Business Desk – Peter Bale – April 25, 2021
Media magnate Rupert Murdoch is a keen sailor and has owned sailing superyachts, as has Oracle founder Larry Ellison. The world’s richest person, Amazon founder Jeff Bezos, is building a giant yacht; its details are being kept under wraps but it’s known the masts are under construction in Avondale, Auckland.
Those who build yachts that stretch the limits of physics, not to mention budgets and taste, say it takes a particular kind of person to commission one.
“People who go for big sailing yachts are usually successful business guys… people who have been running highly technical companies or set them up. They appreciate engineering development and beauty and are unafraid to innovate,” says Damon Roberts, who has rigged three of the world’s largest sailing superyachts, including the 88-metre-long Maltese Falcon.
Owners can choose super-sophisticated yachts with carbon-fibre masts, vast furling sails, and in the era of the America’s Cup AC75, foils to reduce drag.
Others prefer something traditional – perhaps a restored 1930s J-Class from the time the America’s Cup was contested between the likes of tea baron Sir Thomas Lipton and US railways multimillionaire Harold Vanderbilt.
“To do these sorts of yachts we need owners with passion and vision who want to do things differently,” says Gordon Kay, whose Infiniti Yachts company makes a foiling system.
New Zealand has a big role in sailing superyachts, whether through designers such as Ron Holland, builders such as Alloy Yachts or mast-builder and rigger Southern Spars.
In the foreword to a book about Ron Holland, Rupert Murdoch explains that it’s a particular sort who wants a yacht: “Many people think of sailing as a leisurely activity with endless sunbathing and cocktails on deck, but big yachts are extremely powerful, and you’ve got to know what you’re doing. Even experienced yachtsmen can run into trouble.”
A motor yacht doesn’t heel over 30 degrees in strong winds, and you seldom get wet.
“We find that people who buy yachts are passionate about being in the environment,” says Paul MacDonald, head of superyacht sales for Southern Spars. “Typically, in a yacht you are a lot closer to the water. These people have an interest in being more connected to the water and the environment. In a motor yacht you are three storeys up and you could be in a hotel foyer.”
As with all superyachts, it’s hard to find out who owns what. Everyone is discreet. Southern Spars declined to confirm or deny anything about the Bezos project.
Foils as a secret weapon
Foils are emerging in superyachts. Infiniti Yachts offers DSS (dynamic stability system) – a horizontal wing. At the press of a button it slides from the hull to leeward (away from the wind), giving lift and dramatically reducing heeling (leaning) and pitching (forward and back motion). It gives stability that would otherwise require a much heavier keel.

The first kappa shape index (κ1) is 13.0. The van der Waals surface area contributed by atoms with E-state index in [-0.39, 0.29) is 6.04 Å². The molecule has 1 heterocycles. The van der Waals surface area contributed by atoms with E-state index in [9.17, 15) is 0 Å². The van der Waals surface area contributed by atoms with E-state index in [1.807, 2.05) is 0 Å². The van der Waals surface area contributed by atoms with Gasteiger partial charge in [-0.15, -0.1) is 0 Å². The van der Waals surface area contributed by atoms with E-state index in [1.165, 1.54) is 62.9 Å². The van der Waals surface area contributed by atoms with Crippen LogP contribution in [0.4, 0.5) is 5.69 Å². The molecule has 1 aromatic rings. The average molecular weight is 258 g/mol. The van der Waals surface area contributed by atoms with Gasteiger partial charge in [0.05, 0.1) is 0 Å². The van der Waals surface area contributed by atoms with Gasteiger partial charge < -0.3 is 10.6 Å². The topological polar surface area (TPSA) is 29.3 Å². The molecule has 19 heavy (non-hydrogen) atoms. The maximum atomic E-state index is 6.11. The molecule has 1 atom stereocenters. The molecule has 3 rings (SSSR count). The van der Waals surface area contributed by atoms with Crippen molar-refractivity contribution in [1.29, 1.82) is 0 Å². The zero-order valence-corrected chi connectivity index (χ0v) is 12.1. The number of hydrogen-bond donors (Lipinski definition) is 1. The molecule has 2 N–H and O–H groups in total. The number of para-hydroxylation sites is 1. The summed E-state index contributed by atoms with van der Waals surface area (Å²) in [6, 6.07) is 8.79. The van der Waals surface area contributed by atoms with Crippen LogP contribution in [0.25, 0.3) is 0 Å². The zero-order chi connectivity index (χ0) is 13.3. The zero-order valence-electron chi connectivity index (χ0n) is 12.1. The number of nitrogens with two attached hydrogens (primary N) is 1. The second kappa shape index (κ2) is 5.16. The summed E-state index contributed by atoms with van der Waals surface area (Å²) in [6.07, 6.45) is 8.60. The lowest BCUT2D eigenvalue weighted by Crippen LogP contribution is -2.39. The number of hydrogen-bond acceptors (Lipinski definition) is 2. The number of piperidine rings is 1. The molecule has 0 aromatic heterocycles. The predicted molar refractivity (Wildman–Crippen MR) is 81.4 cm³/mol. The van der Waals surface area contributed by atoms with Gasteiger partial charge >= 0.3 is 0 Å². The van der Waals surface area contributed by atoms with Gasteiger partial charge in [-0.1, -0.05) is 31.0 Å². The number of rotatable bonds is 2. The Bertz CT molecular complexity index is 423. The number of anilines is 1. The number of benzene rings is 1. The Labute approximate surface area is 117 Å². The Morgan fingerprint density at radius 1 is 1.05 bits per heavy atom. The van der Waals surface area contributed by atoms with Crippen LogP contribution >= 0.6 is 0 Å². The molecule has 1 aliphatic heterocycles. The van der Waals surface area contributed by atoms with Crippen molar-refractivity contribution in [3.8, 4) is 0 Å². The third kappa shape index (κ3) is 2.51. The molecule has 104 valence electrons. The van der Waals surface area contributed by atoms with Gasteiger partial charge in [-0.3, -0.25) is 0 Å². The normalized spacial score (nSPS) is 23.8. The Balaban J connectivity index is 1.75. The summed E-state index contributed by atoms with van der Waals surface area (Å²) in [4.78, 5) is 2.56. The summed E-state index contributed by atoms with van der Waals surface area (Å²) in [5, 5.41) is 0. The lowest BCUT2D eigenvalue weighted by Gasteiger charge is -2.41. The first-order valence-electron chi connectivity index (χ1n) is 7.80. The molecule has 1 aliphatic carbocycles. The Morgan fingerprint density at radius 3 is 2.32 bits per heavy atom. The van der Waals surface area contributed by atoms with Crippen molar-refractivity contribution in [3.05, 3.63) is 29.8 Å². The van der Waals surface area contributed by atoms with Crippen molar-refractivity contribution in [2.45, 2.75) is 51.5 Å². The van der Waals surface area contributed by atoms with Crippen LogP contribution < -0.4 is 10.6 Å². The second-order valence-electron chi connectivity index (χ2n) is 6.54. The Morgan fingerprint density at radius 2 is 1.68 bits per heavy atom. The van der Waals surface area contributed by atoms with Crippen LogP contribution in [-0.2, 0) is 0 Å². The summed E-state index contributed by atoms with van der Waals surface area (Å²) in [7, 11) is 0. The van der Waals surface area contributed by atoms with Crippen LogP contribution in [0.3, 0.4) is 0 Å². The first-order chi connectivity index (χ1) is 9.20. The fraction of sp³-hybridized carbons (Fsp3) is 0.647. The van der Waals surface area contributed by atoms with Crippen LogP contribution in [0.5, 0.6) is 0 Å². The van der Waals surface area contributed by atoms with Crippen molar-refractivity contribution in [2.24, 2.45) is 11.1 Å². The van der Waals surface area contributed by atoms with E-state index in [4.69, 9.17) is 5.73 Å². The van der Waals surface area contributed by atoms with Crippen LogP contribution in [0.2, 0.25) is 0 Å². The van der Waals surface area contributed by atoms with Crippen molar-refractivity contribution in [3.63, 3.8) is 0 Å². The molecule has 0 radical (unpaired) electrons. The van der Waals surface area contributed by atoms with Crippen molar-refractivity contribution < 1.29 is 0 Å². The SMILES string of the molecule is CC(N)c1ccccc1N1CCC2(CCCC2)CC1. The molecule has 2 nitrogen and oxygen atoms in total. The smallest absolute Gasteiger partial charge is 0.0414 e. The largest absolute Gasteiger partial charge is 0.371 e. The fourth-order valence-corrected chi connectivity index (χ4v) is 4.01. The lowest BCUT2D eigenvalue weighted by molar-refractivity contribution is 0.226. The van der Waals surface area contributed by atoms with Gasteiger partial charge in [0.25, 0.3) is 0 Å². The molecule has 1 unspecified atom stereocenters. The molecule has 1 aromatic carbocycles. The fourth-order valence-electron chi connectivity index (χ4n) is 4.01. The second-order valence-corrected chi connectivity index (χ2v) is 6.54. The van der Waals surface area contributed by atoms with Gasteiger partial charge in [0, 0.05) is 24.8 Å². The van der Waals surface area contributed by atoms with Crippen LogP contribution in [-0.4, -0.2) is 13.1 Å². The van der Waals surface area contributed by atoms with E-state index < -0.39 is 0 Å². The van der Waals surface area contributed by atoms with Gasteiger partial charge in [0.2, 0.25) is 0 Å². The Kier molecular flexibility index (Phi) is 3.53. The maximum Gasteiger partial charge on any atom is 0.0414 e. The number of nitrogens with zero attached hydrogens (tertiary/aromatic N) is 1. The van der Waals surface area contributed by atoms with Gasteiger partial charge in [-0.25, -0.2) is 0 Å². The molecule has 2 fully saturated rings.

“It’s also almost invisible to others until it’s deployed. It’s all below the water — it’s hidden away like a secret weapon,” says Kay.
DSS is on a 43-metre yacht, Canova, built by Baltic Yachts in Finland for Italian businessman Dario Segre. (Kay declined to confirm the owner but it is reported elsewhere.) Canova was designed by Farr Yacht Design – founded by New Zealander Bruce Farr – and was named Superyacht of the Year in 2020.
Swedish businessman Jan-Eric Österlund, former owner of the 54-metre sailing superyacht Adèle, was invited by Segre to go sailing on the Canova and later wrote about how its DSS worked: “This is a stabiliser fin that can extend nine metres out on the leeward side of the yacht and increase her righting moment, thereby either making it possible to carry more sail or raising her up in a more horizontal position.”
He described why an owner might want DSS: “Dario explained that he designed it to help his wife, Chiara, feel comfortable… We were having a lunch while sailing from Corsica to Italy and struggled with holding our plates, and when the captain deployed the DSS fin, Canova suddenly raised up and we could move around the deck as if it was a dance floor… The lunch became a real pleasure instead of a struggle.”
Kay says nautical architects can be conservative so it’s vital to have owners who want to innovate: “In the world of superyachts, it’s a work of supreme unintelligence not to put this [DSS] in your yacht. It’s like saying I don’t want ABS, turbo and active comfort in a car.”
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